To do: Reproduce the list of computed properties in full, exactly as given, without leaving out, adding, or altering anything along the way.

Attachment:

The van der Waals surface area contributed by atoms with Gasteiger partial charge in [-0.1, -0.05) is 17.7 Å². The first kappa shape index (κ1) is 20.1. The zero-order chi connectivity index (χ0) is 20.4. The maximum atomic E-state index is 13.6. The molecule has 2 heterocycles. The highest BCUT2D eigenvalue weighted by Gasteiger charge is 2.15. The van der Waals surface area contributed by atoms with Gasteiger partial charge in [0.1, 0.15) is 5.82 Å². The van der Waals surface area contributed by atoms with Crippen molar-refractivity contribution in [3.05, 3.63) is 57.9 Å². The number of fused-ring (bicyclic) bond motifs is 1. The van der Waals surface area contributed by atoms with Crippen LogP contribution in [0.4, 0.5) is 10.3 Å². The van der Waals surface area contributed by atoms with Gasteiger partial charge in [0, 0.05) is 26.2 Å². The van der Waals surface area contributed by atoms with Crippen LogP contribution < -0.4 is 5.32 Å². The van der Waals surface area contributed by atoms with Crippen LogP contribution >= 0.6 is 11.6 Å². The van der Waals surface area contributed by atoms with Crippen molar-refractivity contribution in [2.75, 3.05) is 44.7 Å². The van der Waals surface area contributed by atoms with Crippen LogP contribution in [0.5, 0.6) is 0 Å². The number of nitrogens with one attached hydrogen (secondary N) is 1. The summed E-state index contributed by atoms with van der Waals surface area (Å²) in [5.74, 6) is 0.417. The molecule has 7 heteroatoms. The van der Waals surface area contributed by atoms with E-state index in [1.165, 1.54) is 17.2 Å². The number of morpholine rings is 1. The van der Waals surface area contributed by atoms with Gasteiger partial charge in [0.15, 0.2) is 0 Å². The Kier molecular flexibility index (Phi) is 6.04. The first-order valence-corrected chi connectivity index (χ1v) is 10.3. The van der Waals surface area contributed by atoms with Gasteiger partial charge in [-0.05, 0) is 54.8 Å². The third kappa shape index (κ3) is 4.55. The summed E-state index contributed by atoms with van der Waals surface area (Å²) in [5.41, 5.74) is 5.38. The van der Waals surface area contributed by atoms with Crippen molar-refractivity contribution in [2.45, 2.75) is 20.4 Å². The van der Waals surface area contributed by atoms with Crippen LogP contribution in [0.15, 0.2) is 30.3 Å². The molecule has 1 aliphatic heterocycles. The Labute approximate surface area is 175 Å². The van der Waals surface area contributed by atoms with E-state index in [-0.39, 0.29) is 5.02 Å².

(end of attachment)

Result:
The van der Waals surface area contributed by atoms with Gasteiger partial charge in [-0.1, -0.05) is 17.7 Å². The first kappa shape index (κ1) is 20.1. The zero-order chi connectivity index (χ0) is 20.4. The maximum atomic E-state index is 13.6. The molecule has 2 heterocycles. The highest BCUT2D eigenvalue weighted by Gasteiger charge is 2.15. The van der Waals surface area contributed by atoms with Gasteiger partial charge in [0.1, 0.15) is 5.82 Å². The van der Waals surface area contributed by atoms with Crippen molar-refractivity contribution in [3.05, 3.63) is 57.9 Å². The number of fused-ring (bicyclic) bond motifs is 1. The van der Waals surface area contributed by atoms with Crippen LogP contribution in [0.4, 0.5) is 10.3 Å². The van der Waals surface area contributed by atoms with Gasteiger partial charge in [0, 0.05) is 26.2 Å². The van der Waals surface area contributed by atoms with Crippen LogP contribution < -0.4 is 5.32 Å². The van der Waals surface area contributed by atoms with Crippen LogP contribution >= 0.6 is 11.6 Å². The van der Waals surface area contributed by atoms with Crippen molar-refractivity contribution in [2.75, 3.05) is 44.7 Å². The van der Waals surface area contributed by atoms with Crippen LogP contribution in [0.5, 0.6) is 0 Å². The number of nitrogens with one attached hydrogen (secondary N) is 1. The summed E-state index contributed by atoms with van der Waals surface area (Å²) in [5.74, 6) is 0.417. The molecule has 7 heteroatoms. The van der Waals surface area contributed by atoms with E-state index in [1.165, 1.54) is 17.2 Å². The number of morpholine rings is 1. The van der Waals surface area contributed by atoms with Gasteiger partial charge in [0.15, 0.2) is 0 Å². The Kier molecular flexibility index (Phi) is 6.04. The first-order valence-corrected chi connectivity index (χ1v) is 10.3. The van der Waals surface area contributed by atoms with Gasteiger partial charge in [-0.05, 0) is 54.8 Å². The third kappa shape index (κ3) is 4.55. The summed E-state index contributed by atoms with van der Waals surface area (Å²) in [5.41, 5.74) is 5.38. The van der Waals surface area contributed by atoms with Crippen molar-refractivity contribution in [2.45, 2.75) is 20.4 Å². The van der Waals surface area contributed by atoms with Crippen LogP contribution in [0.15, 0.2) is 30.3 Å². The molecule has 1 aliphatic heterocycles. The Labute approximate surface area is 175 Å². The van der Waals surface area contributed by atoms with E-state index in [-0.39, 0.29) is 5.02 Å².